Tag Archives: engineering

To Correct and Preserve

I'm an Engineer

Ahm also illitaret.

Being a member of the Grammar Police is not a pleasant thing at times. It can often be a curse, as it makes reading for pleasure  distracting and, sometimes, painful. I’m finding it also makes it difficult to write for this blog regularly because I’m too freaking anal about mistakes and how I say things. I’m seriously working on not caring . . . well, not NOT caring but not being paralyzed by caring . . . if you get my drift.

When I was working for Rocketdyne I wrote a blog post in response to the reality that many people who had a lot to share with their colleagues didn’t step up to the plate precisely because they were afraid doing so would expose them to ridicule or, at the very least, make them look less competent than they actually were. The fear was somewhat real because Engineers are notoriously lacking in overall English and grammar skills, as evidenced by the numerous t-shirts and coffee mugs available with the slogan you see here. However, my experience is blogging doesn’t require the same kind of attention to detail designing an auto, a microwave, or a rocket engine does. Unless, of course, you hold yourself out as a member of the Grammar Police.

Therein lies the rub. I do hold myself out as such and, in fact, am herein sharing a new business card I created to advertise and promote my services. The first iteration of it brought me a small amount of embarrassment because I used “ghost writing” instead of “ghostwriting”, the latter of which is correct. Careful research seems to show it’s correct to use either “Ghostwriter” or “Ghost Writer“, but “ghostwriting” is the only correct usage.  A friend of mine shared the graphic of my card and one of her friends immediately called me out on it. I thanked him profusely for his unwitting collaboration and immediately changed the spelling, after which another person suggested some design changes that made sense as well, so I once again edited the graphic.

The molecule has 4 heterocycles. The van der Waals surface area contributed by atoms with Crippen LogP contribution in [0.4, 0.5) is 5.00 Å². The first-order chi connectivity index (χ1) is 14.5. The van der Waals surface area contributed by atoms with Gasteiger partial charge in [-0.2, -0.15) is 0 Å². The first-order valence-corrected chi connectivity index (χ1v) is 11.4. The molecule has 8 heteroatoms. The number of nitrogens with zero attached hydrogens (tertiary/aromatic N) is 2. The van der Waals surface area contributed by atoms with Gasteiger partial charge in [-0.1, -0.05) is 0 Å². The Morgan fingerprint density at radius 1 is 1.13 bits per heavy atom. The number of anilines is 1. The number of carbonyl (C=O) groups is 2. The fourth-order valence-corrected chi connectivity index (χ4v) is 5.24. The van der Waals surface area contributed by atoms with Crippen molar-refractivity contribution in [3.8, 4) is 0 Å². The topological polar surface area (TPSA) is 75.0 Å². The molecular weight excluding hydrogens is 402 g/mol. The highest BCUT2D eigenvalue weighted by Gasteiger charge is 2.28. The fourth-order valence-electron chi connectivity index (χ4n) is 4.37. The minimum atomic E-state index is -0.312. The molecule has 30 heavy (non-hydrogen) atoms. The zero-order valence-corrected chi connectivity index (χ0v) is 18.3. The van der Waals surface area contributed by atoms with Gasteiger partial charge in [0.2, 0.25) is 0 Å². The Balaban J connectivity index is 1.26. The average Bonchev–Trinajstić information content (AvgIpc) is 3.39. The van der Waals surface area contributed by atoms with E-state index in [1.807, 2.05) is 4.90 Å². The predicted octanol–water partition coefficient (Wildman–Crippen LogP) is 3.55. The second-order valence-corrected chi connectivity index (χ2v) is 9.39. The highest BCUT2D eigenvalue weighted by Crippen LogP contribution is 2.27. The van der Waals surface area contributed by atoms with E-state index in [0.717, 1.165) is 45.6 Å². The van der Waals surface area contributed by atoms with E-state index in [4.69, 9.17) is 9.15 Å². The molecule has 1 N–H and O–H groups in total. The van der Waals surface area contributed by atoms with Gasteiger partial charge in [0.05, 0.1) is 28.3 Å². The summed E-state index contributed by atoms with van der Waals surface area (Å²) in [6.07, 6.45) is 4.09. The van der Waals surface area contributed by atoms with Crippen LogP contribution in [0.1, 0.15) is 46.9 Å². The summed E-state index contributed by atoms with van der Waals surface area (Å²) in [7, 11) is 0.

I’m pleased with the results and want it known I do not hold myself out as beyond error or reproach. Most people are painfully aware their own writing generally contains errors they are virtually incapable of spotting because of their proximity to the subject of the text. I am no different, though I am pretty damn meticulous in reviewing nearly everything I write – including chat messages. Yes, I am a wee tad obsessive, but therein lies my strength.

I recently was required to read a novel; one which I will likely soon talk about at some length on these pages. In doing so, I asked the author if it was OK for me to make note of any errors I came across. I received the go-ahead and, although it had been read by quite a few others, I nevertheless came across a couple dozen small (but frequently distracting) mistakes. I even discovered a rather glaring error in continuity, which the author was glad to have me point out.

I am currently working with several authors and on several projects. I am looking for more business. If you or someone you know could use a little help polishing up their novel, blog post (one that requires a modicum of professionalism, that is), or even some simple promotional or marketing text, please consider running it by my discerning eye. I believe I can help more than you might imagine. BTW – Here’s the card I ended up designing and may even print out some day. If you spot an error somewhere, feel free to admonish me. I can take it.

Grammar Police Biz Card

One day the shield will read “To Correct and Preserve”


A Quick Quora Quest

The Coastline of Atlantis

How Long Was The Coast of Atlantis?

I had to test posting this here directly from Quora . . . because it’s there (here) and I could . . . and it worked!